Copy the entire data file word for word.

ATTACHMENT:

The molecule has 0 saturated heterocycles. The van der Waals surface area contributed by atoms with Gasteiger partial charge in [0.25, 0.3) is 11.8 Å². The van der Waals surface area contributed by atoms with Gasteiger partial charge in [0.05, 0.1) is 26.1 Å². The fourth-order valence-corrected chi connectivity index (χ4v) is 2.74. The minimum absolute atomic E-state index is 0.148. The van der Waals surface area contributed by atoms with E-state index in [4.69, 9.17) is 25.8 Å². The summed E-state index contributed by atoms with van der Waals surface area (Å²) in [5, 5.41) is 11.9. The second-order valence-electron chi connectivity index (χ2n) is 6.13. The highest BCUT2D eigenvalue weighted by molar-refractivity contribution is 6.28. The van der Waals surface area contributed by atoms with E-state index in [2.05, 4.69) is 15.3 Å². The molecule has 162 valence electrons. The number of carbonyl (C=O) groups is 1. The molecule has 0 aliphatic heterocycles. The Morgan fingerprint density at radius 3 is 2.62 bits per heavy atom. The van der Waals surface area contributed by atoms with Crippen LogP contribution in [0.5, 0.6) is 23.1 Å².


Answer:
The molecule has 0 saturated heterocycles. The van der Waals surface area contributed by atoms with Gasteiger partial charge in [0.25, 0.3) is 11.8 Å². The van der Waals surface area contributed by atoms with Gasteiger partial charge in [0.05, 0.1) is 26.1 Å². The fourth-order valence-corrected chi connectivity index (χ4v) is 2.74. The minimum absolute atomic E-state index is 0.148. The van der Waals surface area contributed by atoms with E-state index in [4.69, 9.17) is 25.8 Å². The summed E-state index contributed by atoms with van der Waals surface area (Å²) in [5, 5.41) is 11.9. The second-order valence-electron chi connectivity index (χ2n) is 6.13. The highest BCUT2D eigenvalue weighted by molar-refractivity contribution is 6.28. The van der Waals surface area contributed by atoms with E-state index in [2.05, 4.69) is 15.3 Å². The molecule has 162 valence electrons. The number of carbonyl (C=O) groups is 1. The molecule has 0 aliphatic heterocycles. The Morgan fingerprint density at radius 3 is 2.62 bits per heavy atom. The van der Waals surface area contributed by atoms with Crippen LogP contribution in [0.5, 0.6) is 23.1 Å².